Saturday, June 25, 2011

The Daughter Test. Meet Psychotica, My Imaginary Daughter.

I had so much fun with Steven Levitt's "daughter test," this one:
It wasn’t until the U.S. government’s crackdown on internet poker last week that I came to realize that the primary determinant of where I stand with respect to government interference in activities comes down to the answer to a simple question: How would I feel if my daughter were engaged in that activity?
If the answer is that I wouldn’t want my daughter to do it, then I don’t mind the government passing a law against it. I wouldn’t want my daughter to be a cocaine addict or a prostitute, so in spite of the fact that it would probably be more economically efficient to legalize drugs and prostitution subject to heavy regulation/taxation, I don’t mind those activities being illegal.
On the other hand, if my daughter had good reasons to want an abortion, I would want her to be able to have one, so I’m weakly in favor of abortion being legal, even though I put a lot of value on unborn fetuses.
The “daughter test” makes it clear why I find the U.S. government’s stance against internet poker so ridiculous.  When I imagine my daughter growing up to be a professional poker player, my reaction is to think that would be a great outcome! Maybe not the absolute best outcome (like her being a great economist or professional golfer, two things I’ve always dreamed of being), but certainly not a bad outcome at all.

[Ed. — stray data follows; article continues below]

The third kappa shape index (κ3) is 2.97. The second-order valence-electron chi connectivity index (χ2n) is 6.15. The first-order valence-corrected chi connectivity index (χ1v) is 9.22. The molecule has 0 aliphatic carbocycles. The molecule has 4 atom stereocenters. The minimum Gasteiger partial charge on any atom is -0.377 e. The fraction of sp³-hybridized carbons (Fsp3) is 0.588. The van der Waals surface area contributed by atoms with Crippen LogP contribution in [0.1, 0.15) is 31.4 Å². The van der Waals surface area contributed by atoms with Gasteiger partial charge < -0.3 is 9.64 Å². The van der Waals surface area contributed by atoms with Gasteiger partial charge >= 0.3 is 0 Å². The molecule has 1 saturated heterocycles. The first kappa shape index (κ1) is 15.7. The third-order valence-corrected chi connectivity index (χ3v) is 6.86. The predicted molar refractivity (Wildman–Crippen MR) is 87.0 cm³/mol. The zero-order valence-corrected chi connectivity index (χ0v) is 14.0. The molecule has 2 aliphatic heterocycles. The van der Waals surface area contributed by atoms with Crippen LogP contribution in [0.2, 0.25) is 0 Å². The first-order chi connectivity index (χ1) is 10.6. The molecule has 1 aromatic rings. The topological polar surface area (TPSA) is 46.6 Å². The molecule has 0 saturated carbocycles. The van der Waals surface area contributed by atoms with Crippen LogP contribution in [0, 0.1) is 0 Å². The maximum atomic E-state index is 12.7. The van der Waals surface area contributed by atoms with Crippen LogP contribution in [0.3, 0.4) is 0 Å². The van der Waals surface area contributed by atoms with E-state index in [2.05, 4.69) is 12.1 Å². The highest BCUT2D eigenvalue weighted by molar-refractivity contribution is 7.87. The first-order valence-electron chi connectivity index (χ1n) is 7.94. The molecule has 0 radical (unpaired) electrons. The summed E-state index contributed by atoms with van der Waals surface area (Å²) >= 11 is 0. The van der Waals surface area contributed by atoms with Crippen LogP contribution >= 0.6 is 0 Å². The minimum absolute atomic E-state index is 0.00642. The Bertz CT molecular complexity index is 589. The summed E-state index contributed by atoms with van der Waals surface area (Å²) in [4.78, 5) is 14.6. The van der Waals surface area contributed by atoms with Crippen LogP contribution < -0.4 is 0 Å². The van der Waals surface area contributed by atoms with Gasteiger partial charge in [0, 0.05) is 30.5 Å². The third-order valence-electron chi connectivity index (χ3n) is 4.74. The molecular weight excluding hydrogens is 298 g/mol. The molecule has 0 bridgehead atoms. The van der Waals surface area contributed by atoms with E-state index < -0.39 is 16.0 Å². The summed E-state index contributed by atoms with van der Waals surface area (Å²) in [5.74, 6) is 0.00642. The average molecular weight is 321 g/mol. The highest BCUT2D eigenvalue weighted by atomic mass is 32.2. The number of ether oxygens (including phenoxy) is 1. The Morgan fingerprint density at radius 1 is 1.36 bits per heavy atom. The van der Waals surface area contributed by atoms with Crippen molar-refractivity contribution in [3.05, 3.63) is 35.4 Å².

Ross Douthat then immediately did his own daughter tests! Grace at Momocrat spelled out in detail what in general is wrong with Levitt's ideas and the whole "daughter test."

But what I found hilarious about all this is that the "daughter test" is supposed to be useful whether one has a daughter or not. If it weren't, only people with daughters could use it. And because real daughter are all different individuals, the test wouldn't be that general or useful.

So the "daughter test" is ideally based on an imaginary daughter who appears not to ever become a full-fledged adult. She is daddy's imaginary sugar-n-spice princess, to be protected.

Well, suppose that my imaginary daughter is called Psychotica. She has long claws, poisonous venom and four pairs of eyes. She bathes in blood and eats little Republican economists for snacks. How would I want the world to be arranged for her sake?

It's not that I don't understand the point of the test. If I put the kindest possible interpretation on it, guys like Levitt and Douthat try to get as close as they can to someone vulnerable and fairly powerless but someone they might actually care about. So they pick the idea of a daughter. At least that would force them to think about abortion from a different angle. If one really dove deep into that slight attempt at empathy, one might actually get somewhere!

But the trial is still tied to one's own family and one's own children daughters, even if they are imaginary. It's not the worst possible starting point for the empathy-challenged. At least they are asked to spread out their imagination a tiny bit. But as Grace points out, it's still a very narrow test, affected by class and race considerations, not a general test about all people in the society.